The word brother is understood by some to mean “co-worker”; most probably, however, it is used here in its natural biological sense, “blood-brother.” For identifying James see page 2. Since James is not described or identified in any way except by his name, this indicates that the readers of the letter had a very clear idea as to who he was, and that he was a famous personality at that time.

In some languages it is necessary to state whether Jude is the older or younger brother of James. This is not so with Greek, and therefore the text does not clearly give us this information. One clue is sometimes the order in which names are mentioned, and since in Matt 13.55 James is mentioned ahead of Jude, then perhaps Jude is the younger brother of James.

The intended readers of Jude’s letter are not identified, either in terms of who they are or where they come from. This is one reason why it has been suggested that this letter is a “general” letter, addressed to the whole church and to Christians everywhere. However, the letter deals with certain particular problems, as we shall see; and this seems to indicate that Jude had a particular audience in mind.

Although Jude does not identify his readers, he describes them in three ways: they are called, they are beloved in God the Father, and they are kept for Jesus Christ. It should be noted that these three expressions are influenced by and perhaps derived from the passages in Isaiah known as the Servant Songs, where Israel is described in the same manner, that is, called, loved, and kept by God (for “called,” see Isa 41.9; 42.6; 48.12; for “loved,” see 42.1; 43.4; for “kept,” see 42.6; 49.8). It is a common practice among New Testament writers to take descriptions of Israel as the people of God and apply these to Christians. They could do this because of the understanding that the Old Testament promises are fulfilled in Christ, and that those who believe in Christ are in a real sense God’s people.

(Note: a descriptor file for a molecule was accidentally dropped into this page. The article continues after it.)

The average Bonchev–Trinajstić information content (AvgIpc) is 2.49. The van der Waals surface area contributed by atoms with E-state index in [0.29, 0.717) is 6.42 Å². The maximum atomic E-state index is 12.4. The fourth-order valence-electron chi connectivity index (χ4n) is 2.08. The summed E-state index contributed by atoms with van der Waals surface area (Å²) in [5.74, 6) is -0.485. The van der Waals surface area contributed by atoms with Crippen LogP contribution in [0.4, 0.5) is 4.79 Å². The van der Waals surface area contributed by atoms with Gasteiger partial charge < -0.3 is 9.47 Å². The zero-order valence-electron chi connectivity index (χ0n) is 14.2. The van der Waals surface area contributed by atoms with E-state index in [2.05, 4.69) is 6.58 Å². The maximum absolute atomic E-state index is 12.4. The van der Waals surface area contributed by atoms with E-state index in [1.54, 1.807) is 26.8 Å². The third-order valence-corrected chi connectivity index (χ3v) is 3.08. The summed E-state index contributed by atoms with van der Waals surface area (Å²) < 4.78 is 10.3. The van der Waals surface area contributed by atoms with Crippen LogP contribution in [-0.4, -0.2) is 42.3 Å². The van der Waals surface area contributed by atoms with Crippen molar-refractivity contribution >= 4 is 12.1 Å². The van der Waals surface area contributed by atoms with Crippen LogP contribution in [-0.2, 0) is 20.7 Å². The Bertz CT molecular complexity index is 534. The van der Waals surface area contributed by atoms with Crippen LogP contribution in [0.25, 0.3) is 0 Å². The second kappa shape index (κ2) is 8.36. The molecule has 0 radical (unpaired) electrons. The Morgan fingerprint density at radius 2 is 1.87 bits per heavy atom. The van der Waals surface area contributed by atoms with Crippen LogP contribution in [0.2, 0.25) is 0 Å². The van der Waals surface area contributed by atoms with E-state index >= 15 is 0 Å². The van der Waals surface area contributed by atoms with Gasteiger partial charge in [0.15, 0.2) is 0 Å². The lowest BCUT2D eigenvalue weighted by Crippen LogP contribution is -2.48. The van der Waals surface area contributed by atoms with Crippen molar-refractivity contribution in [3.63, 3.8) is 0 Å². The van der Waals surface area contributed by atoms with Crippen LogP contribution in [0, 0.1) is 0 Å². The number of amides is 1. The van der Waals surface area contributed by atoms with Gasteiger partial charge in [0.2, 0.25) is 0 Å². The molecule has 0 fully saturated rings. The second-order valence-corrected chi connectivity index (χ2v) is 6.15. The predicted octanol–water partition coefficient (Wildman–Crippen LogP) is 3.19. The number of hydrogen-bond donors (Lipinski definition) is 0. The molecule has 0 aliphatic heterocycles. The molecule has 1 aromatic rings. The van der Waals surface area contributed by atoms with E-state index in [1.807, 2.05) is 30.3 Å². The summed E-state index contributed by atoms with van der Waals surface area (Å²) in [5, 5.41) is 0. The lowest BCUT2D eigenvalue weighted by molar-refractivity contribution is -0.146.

In the Greek text, called comes last in the series, after beloved and kept. However, it is clear that called is intended both in grammar and in meaning to be primary in the series, and most translations therefore reflect this understanding (for instance, Phillips [Phillips] “to those who have obeyed the call, who are loved by God the Father and kept in the faith…”).

The word translated called is a technical term that in the New Testament is almost identical in meaning with “Christians.” In much the same way that the Israelites were called by God to become his people, and were called out of slavery in Egypt in order to possess the promised land, so also Christians are called by God from a life of sin and evil to a new life of godliness. The use of this term for Christians puts a focus on the fact that it is God who takes the initiative in calling people to trust in him, and that when people respond in faith to this call of God, then they become God’s children. In the New Testament God calls people primarily to trust in Christ and become Christ’s followers. In languages that do not use the passive, translators will need to restructure this event word and say “… whom God has called” or “God has called you.”